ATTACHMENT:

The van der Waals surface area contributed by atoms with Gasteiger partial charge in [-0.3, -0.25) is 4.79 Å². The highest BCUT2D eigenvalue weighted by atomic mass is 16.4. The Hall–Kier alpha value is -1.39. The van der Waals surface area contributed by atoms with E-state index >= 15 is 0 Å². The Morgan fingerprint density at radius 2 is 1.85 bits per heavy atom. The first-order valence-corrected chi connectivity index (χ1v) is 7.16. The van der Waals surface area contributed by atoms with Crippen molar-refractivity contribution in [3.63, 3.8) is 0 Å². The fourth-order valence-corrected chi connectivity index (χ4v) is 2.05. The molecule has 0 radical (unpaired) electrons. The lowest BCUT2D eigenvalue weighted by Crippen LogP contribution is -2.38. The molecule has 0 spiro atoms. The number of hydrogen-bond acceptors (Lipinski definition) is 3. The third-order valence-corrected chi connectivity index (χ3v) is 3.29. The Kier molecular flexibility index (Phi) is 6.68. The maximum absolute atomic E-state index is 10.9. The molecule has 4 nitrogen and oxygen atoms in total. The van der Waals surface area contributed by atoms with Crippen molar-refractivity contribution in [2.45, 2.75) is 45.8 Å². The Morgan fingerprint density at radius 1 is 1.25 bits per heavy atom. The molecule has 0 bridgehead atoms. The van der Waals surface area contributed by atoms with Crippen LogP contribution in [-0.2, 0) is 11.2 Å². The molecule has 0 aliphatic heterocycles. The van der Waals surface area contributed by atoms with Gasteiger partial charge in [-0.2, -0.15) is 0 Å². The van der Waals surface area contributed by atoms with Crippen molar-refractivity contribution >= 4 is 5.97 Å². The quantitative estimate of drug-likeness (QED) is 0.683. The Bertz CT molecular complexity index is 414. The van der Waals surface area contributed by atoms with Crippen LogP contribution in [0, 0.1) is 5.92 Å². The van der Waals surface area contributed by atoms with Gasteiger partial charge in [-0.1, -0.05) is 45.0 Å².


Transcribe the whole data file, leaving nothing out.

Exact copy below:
The van der Waals surface area contributed by atoms with Gasteiger partial charge in [-0.3, -0.25) is 4.79 Å². The highest BCUT2D eigenvalue weighted by atomic mass is 16.4. The Hall–Kier alpha value is -1.39. The van der Waals surface area contributed by atoms with E-state index >= 15 is 0 Å². The Morgan fingerprint density at radius 2 is 1.85 bits per heavy atom. The first-order valence-corrected chi connectivity index (χ1v) is 7.16. The van der Waals surface area contributed by atoms with Crippen molar-refractivity contribution in [3.63, 3.8) is 0 Å². The fourth-order valence-corrected chi connectivity index (χ4v) is 2.05. The molecule has 0 radical (unpaired) electrons. The lowest BCUT2D eigenvalue weighted by Crippen LogP contribution is -2.38. The molecule has 0 spiro atoms. The number of hydrogen-bond acceptors (Lipinski definition) is 3. The third-order valence-corrected chi connectivity index (χ3v) is 3.29. The Kier molecular flexibility index (Phi) is 6.68. The maximum absolute atomic E-state index is 10.9. The molecule has 4 nitrogen and oxygen atoms in total. The van der Waals surface area contributed by atoms with Crippen molar-refractivity contribution in [2.45, 2.75) is 45.8 Å². The Morgan fingerprint density at radius 1 is 1.25 bits per heavy atom. The molecule has 0 bridgehead atoms. The van der Waals surface area contributed by atoms with Crippen LogP contribution in [-0.2, 0) is 11.2 Å². The molecule has 0 aliphatic heterocycles. The van der Waals surface area contributed by atoms with Gasteiger partial charge in [-0.2, -0.15) is 0 Å². The van der Waals surface area contributed by atoms with Crippen molar-refractivity contribution >= 4 is 5.97 Å². The quantitative estimate of drug-likeness (QED) is 0.683. The Bertz CT molecular complexity index is 414. The van der Waals surface area contributed by atoms with Crippen LogP contribution in [0, 0.1) is 5.92 Å². The van der Waals surface area contributed by atoms with Gasteiger partial charge in [-0.1, -0.05) is 45.0 Å².